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I have simple JAVA bean with two int fields: 'a' and 'b'.

I have two rules:

rule "First rule"
salience 10
when
    $bean : Bean ( a == 1)
then
    $bean.setB(10);
end

rule "Second rule"
salience 20
when
    $bean : Bean ( a == 1)
then
    $bean.setB(20);
end

Actual results: "Second rule" is fired first (higher salience), "First rule" is fired second.

Expected results: Only one rule (with the highest salience) is fired. Other rules are ignored. How to do this? Is it possible in Drools? I am using Drools 6.0.0 Final.

Requirements: 1. I can't use 'activation-group'. 2. I don't want to use 'retract' on each bean.

UPDATE

Really thanks for your answers.

Probably I should describe my problem in details. I have a set of 1500 rules. Each rule:

  • works with the same bean - this bean has a lot of fields (properties),
  • has salience,
  • has a lot of conditions,
  • has only one action - setting one (always the same) boolean flag in my bean.

What I want to get? When I have conflict (the input fact is matched by two or more rules) I want to fire only one rule with the highest salience. Other matched rules for this one fact should be ignored. The most important thing is performance - this should work as fast as possible.

What I do? At the moment I have two solutions but I don't know which one is better or maybe I should solve this problem in different way.

Solution 1 - Statefull session

Java code:

for (Object fact : facts) {
    FactHandle fh = session.insert(fact);
    session.fireAllRules(1);
    session.delete(fh);
}

Solution 2 - Stateless session

Java code:

for (Object fact : facts) {
    session.execute(fact);
}

DRL file for solution 2: I added to each rule the same activation-group:

rule "Rule"
activation-group "group"
salience X
when
    ...
then
    ...
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2 Answers 2

Based on your question, I'm worried you might be misunderstanding the point of salience. Salience is a prioritization value. Drools uses it in order figure out which drool to fire first when it is the case that the constraints for more than one rule are satisfied.

The problem of [firing rule P under certain circumstances and NOT rule Q when rule P is fired] is a common one. Your object model should be set up such that this is a natural consequence of reasoning over your concept space. For the literal situation you have listed, you might try inserting a new fact into working memory ("RuleFiredFact" with a value of "2nd", or whatever). You would then check for this fact in your first rule constraints. If it is true, the first rule doesn't fire.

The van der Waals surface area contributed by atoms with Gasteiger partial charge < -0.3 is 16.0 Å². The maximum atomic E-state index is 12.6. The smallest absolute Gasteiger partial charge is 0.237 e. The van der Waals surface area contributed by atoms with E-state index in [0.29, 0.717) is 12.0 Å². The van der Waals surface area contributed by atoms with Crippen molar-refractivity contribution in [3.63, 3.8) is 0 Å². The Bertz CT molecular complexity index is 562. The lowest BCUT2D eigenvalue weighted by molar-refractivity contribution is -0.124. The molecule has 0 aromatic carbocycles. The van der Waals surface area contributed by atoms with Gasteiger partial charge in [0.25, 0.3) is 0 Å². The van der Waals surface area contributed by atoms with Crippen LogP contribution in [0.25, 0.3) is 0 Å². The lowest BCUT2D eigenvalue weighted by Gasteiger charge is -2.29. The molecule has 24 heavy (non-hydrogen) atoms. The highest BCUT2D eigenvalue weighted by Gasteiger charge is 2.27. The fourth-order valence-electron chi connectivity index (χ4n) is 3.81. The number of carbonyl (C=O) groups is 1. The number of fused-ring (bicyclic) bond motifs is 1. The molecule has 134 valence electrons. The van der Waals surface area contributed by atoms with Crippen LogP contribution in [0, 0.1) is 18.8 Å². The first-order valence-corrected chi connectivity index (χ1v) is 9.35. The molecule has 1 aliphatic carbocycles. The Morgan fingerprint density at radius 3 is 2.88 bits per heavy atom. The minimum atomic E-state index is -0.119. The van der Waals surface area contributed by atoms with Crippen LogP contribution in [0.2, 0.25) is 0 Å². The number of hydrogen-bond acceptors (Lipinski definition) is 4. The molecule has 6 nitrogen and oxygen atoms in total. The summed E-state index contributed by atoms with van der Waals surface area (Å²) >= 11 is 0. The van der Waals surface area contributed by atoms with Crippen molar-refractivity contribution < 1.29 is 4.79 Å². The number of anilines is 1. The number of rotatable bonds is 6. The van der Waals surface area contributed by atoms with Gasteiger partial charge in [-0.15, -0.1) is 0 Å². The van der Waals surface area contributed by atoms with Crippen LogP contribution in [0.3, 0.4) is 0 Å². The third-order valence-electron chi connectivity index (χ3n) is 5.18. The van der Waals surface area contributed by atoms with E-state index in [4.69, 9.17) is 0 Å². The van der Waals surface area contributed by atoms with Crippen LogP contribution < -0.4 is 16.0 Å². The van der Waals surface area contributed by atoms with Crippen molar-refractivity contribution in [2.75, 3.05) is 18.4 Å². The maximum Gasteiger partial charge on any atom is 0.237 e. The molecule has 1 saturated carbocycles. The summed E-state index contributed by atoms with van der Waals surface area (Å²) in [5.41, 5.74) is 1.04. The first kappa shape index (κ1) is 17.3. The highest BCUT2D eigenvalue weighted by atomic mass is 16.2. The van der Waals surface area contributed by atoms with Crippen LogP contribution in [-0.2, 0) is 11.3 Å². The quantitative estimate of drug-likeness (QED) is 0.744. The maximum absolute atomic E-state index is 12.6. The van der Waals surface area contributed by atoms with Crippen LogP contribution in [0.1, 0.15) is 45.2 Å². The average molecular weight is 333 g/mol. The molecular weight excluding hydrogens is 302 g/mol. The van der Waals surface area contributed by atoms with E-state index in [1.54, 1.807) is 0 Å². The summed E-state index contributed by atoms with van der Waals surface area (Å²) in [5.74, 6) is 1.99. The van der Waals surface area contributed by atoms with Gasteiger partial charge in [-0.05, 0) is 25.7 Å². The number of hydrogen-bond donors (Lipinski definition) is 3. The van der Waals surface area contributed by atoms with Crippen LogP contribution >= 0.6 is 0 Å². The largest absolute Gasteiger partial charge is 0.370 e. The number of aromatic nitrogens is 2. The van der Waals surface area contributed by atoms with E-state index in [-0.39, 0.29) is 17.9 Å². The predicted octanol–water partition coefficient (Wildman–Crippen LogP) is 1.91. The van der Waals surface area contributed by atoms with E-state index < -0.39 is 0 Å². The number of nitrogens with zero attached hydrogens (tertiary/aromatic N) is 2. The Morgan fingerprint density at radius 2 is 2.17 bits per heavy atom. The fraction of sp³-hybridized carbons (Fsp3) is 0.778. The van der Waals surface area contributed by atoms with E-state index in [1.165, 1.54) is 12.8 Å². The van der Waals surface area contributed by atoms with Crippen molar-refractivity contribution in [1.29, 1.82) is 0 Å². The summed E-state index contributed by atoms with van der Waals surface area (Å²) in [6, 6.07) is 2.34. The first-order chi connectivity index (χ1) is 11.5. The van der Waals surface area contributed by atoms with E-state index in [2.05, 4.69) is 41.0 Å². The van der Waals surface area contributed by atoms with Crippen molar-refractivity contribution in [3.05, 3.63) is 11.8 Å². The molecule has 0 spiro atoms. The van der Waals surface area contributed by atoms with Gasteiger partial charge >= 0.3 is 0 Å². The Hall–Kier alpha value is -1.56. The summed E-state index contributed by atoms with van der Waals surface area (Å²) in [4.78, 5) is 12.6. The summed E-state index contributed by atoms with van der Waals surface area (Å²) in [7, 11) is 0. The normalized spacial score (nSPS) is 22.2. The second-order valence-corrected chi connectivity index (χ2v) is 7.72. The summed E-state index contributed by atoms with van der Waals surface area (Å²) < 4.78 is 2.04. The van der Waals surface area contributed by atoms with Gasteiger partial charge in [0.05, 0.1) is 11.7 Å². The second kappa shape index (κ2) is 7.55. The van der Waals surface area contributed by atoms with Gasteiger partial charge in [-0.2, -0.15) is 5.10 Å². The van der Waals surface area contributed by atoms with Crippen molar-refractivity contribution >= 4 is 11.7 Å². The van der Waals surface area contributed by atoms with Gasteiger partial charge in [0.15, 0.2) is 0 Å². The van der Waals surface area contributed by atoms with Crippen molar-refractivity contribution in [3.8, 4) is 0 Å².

UPDATE: To be clear, "RuleFiredFact" is an abstract placeholder for some concrete fact in your fact model. Part of the point of drools is not using abstract stuff in the drools DSL.

UPDATE:

Whether or not stateful vs. stateless session is appropriate is going to depend a lot on your available computer resources, object model, team, the list goes on. If you don't know which to use, you should refer to a discussion on the topic. You might try this older mailing list post http://drools.46999.n3.nabble.com/Advice-sought-on-choosing-Stateful-or-Stateless-sessions-td57069.html

Whichever you go with, I strongly suspect your object model is too shallow. It is very uncommon to create a drools system which contains one fact, then never creates any more. The point of drools is to reason over a number of facts. The way to tackle this is probably going to be something like moving through your object and inserting the information within it into the drools working memory as facts. You would then write rules which only fire under the constraints you want.

In a circumstance like what I describe, there are many ways of making sure only a single rule fires. Your rules may all be on the lookout for a "factWasAlreadyReasonedOverFact" with a reference to the fact which triggered the execution. This is a pretty rough example. Hopefully it gives you an idea.

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First of all let me tell you that you have some weird scenario right here :)

There are multiple solutions for this problem:

  • Use another attribute of Bean class to mark already 'processed' facts.
  • Use a custom AgendaFilter
  • Use ksession.fireAllRules(1);

Hope it helps,

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